Tonight sees the opening of the 31st City of Derry Drama Festival in the Waterside Theatre, and with a lineup of six former festival winners and five All-Ireland or Ulster winners, it promises to be a diverse and entertaining event for both seasoned audience members and those new to the theatre.
The festival runs for nine consecutive nights with a different play every night as experienced drama companies from all over the island of Ireland compete for festival silverware, as well as for the coveted points that could take them to the All-Ireland or Ulster finals.
Strong contenders this year must be the Lifford Players with their production of ‘Our Town’ by Thornton Wilder.
This classic play about life in a small American town in 1901 is considered to be the most popular American play ever written.
The Lifford Players swept the boards last year, picking up a cabinet full of silverware and they’ll be keen to make it two in a row.
Ballyshannon Drama Group, on the other hand, might be considered the rank outsiders but their very funny production of ‘Steel Magnolias’ has already proved a big hit in Donegal theatres.
Judging this production against the opening night production of the hilarious ‘Glorious’, by the Rosemary Drama Group from Belfast, which tells the true story of a would-be opera singer whose fortune and contacts allow her to sell out Carnegie Hall even though she can’t sing, will undoubtedly prove to be a challenge, albeit an enjoyable one, for the festival adjudicator, Michael O’Hara.
To add to the hilarity, ‘Immaculate’ by the very popular Backburners Drama Group, is a quick-witted black comedy which questions the role of religion in 21st century society.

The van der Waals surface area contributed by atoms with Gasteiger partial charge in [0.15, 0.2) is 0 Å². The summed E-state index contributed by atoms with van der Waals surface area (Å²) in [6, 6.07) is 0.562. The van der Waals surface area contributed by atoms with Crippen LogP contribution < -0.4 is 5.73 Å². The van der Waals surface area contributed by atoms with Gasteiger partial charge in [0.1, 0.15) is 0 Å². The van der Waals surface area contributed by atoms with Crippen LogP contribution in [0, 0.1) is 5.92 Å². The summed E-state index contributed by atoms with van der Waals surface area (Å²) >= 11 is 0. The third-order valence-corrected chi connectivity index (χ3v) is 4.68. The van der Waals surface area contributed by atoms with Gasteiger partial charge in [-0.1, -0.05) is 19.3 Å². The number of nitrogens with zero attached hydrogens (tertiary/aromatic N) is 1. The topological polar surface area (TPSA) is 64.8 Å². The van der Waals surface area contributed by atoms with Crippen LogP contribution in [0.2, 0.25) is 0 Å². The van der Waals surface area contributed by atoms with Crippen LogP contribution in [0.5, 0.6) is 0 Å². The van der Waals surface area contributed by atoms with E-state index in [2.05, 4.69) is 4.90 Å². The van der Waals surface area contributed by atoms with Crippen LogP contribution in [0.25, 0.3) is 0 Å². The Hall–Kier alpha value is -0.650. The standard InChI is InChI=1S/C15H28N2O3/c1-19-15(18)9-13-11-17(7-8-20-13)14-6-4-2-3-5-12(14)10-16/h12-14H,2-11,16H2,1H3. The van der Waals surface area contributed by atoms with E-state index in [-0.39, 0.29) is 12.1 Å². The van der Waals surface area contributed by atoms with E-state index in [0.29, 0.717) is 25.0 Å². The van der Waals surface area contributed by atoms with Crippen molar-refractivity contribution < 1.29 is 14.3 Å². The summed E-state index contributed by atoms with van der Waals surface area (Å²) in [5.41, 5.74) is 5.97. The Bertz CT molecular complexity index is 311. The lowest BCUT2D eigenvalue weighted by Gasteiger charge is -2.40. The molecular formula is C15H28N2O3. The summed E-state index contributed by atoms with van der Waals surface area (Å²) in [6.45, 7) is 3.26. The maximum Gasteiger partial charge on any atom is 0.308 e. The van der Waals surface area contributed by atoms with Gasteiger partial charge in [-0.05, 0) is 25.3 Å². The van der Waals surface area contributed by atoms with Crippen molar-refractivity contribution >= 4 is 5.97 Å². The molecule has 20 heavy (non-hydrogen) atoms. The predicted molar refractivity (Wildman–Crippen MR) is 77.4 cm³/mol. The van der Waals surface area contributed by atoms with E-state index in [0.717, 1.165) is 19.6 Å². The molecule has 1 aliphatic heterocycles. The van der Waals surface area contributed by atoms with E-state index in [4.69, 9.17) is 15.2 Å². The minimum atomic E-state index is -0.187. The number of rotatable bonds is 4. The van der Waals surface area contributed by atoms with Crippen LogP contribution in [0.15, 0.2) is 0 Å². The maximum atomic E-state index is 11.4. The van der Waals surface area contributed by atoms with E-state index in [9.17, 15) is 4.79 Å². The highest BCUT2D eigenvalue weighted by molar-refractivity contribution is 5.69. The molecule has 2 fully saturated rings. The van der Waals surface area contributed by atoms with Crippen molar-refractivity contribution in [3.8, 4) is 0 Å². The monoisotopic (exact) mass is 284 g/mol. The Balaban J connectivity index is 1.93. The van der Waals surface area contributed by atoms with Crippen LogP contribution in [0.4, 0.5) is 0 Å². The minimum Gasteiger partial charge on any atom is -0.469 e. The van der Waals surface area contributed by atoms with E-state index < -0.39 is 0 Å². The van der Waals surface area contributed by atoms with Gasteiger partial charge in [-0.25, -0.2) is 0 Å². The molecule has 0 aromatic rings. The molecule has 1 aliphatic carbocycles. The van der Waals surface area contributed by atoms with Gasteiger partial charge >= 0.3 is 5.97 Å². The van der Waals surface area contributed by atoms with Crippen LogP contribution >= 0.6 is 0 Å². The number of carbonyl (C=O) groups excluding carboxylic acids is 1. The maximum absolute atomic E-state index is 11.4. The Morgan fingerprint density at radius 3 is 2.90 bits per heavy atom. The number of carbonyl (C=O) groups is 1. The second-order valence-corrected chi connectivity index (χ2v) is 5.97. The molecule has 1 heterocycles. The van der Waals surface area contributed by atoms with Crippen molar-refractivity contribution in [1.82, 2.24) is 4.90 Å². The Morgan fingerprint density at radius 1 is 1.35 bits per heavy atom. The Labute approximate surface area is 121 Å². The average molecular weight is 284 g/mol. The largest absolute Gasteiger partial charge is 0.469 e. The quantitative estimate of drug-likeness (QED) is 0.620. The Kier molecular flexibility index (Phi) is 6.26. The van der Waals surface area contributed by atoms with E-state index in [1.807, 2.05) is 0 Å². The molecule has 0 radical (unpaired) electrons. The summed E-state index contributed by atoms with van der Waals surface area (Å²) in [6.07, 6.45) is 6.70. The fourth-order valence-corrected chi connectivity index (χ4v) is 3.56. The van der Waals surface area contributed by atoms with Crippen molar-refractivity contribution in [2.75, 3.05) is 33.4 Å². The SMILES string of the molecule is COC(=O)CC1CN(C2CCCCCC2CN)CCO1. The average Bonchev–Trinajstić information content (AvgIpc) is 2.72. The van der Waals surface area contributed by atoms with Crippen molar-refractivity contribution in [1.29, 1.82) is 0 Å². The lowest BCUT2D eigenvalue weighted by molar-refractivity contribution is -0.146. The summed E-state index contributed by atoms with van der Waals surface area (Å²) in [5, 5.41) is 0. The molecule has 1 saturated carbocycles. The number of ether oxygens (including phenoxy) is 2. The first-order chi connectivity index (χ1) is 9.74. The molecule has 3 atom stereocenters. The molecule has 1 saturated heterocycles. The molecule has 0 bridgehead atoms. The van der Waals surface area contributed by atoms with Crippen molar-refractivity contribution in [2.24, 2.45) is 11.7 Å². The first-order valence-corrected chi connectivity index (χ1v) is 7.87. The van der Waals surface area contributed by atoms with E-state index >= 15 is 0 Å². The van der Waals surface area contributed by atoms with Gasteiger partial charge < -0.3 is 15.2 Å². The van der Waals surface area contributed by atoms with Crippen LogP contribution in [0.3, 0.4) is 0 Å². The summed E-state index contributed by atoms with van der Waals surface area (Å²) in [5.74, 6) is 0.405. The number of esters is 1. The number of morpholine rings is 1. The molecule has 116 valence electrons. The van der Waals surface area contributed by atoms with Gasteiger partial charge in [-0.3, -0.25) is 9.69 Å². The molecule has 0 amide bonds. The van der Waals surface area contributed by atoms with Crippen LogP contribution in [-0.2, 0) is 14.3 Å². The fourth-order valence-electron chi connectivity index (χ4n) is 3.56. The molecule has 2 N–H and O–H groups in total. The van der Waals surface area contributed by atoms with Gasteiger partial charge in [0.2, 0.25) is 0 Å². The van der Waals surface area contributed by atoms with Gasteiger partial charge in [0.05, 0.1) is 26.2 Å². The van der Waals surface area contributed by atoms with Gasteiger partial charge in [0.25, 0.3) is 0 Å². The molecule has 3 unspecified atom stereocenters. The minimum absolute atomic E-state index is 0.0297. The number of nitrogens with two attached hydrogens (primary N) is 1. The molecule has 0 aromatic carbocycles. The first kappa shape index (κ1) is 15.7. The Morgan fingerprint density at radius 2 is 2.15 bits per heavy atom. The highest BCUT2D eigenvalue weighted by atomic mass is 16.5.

The script provides laugh after laugh and according to a recent review “…will have the audience rolling in the aisle within five minutes of the curtain opening…and is guaranteed to leave them wanting more.”
By contrast, Butt Drama Circle will present ‘Stolen Child’, the story of one woman’s search for her natural mother bringing into sharp focus the oppressive regime that existed in the Industrial School System in Ireland during the 1940s, alongside KATS from Galway’s production of Marina Carr’s ‘Portia Coughlan’ whose central character lives life in limbo, haunted by a yearning for her spectral twin brother lying at the bottom of the river, unable to find any love for her husband and children and deeply afraid of what she might do.
Friel’s classic ‘The Loves of Cass McGuire’, to be performed by St Dympna’s Drama Society, the American classic ‘A View from the Bridge’ by Bangor Players, Ulster champions on their last outing, and a final night production of the raucous ‘The Kings of the Kilburn High Road’ by Droichead Nua from Co Kildare, will all add to the variety of theatre experience that audiences have come to expect from the City of Derry Drama Festival and will ensure a hard-fought and hugely entertaining competition. Don’t miss it!
For further information on the festival programme, check out the festival website: www.cityofderrydramafestival.org.
Tickets are £8 (£6 concessionary) per night
But there are bargains to be had with season tickets at £40 for all nine nights (£30 concessionary) - a huge saving - and you can also book for two nights at the same time and get a third night free!
For bookings, phone: 71. 314000 or visit: www.watersidetheatre.com.